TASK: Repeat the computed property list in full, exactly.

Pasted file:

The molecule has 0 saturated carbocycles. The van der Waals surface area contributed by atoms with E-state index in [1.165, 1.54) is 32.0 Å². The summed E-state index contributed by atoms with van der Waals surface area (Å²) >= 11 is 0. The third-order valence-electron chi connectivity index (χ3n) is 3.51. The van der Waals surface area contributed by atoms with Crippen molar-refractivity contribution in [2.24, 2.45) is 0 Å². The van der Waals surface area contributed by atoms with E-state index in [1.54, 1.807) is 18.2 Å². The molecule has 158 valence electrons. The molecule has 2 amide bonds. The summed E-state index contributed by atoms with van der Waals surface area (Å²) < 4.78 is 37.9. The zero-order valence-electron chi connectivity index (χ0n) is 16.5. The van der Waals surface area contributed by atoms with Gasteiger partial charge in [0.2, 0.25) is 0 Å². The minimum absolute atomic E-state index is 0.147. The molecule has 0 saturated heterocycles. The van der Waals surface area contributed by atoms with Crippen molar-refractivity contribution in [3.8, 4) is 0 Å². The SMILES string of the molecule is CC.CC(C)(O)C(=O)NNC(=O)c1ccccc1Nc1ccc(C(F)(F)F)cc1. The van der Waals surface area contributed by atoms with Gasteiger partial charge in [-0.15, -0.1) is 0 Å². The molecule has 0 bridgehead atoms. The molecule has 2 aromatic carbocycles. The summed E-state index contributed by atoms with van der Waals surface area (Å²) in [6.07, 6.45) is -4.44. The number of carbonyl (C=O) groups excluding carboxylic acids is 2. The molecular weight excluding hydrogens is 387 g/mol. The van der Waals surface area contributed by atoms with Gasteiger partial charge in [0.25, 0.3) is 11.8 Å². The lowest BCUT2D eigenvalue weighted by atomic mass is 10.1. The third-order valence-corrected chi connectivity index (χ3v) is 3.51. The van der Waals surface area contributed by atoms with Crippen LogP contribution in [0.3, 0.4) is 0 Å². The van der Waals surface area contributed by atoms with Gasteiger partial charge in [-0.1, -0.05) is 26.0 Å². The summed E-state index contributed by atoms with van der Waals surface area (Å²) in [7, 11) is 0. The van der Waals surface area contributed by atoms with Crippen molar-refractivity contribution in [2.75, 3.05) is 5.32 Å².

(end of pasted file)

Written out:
The molecule has 0 saturated carbocycles. The van der Waals surface area contributed by atoms with E-state index in [1.165, 1.54) is 32.0 Å². The summed E-state index contributed by atoms with van der Waals surface area (Å²) >= 11 is 0. The third-order valence-electron chi connectivity index (χ3n) is 3.51. The van der Waals surface area contributed by atoms with Crippen molar-refractivity contribution in [2.24, 2.45) is 0 Å². The van der Waals surface area contributed by atoms with E-state index in [1.54, 1.807) is 18.2 Å². The molecule has 158 valence electrons. The molecule has 2 amide bonds. The summed E-state index contributed by atoms with van der Waals surface area (Å²) < 4.78 is 37.9. The zero-order valence-electron chi connectivity index (χ0n) is 16.5. The van der Waals surface area contributed by atoms with Gasteiger partial charge in [0.2, 0.25) is 0 Å². The minimum absolute atomic E-state index is 0.147. The molecule has 0 saturated heterocycles. The van der Waals surface area contributed by atoms with Crippen molar-refractivity contribution in [3.8, 4) is 0 Å². The SMILES string of the molecule is CC.CC(C)(O)C(=O)NNC(=O)c1ccccc1Nc1ccc(C(F)(F)F)cc1. The van der Waals surface area contributed by atoms with Gasteiger partial charge in [-0.15, -0.1) is 0 Å². The molecule has 0 bridgehead atoms. The molecule has 2 aromatic carbocycles. The summed E-state index contributed by atoms with van der Waals surface area (Å²) in [6.07, 6.45) is -4.44. The number of carbonyl (C=O) groups excluding carboxylic acids is 2. The molecular weight excluding hydrogens is 387 g/mol. The van der Waals surface area contributed by atoms with Gasteiger partial charge in [0.25, 0.3) is 11.8 Å². The lowest BCUT2D eigenvalue weighted by atomic mass is 10.1. The third-order valence-corrected chi connectivity index (χ3v) is 3.51. The van der Waals surface area contributed by atoms with Crippen LogP contribution in [0.3, 0.4) is 0 Å². The van der Waals surface area contributed by atoms with Gasteiger partial charge in [-0.1, -0.05) is 26.0 Å². The summed E-state index contributed by atoms with van der Waals surface area (Å²) in [7, 11) is 0. The van der Waals surface area contributed by atoms with Crippen molar-refractivity contribution in [2.75, 3.05) is 5.32 Å².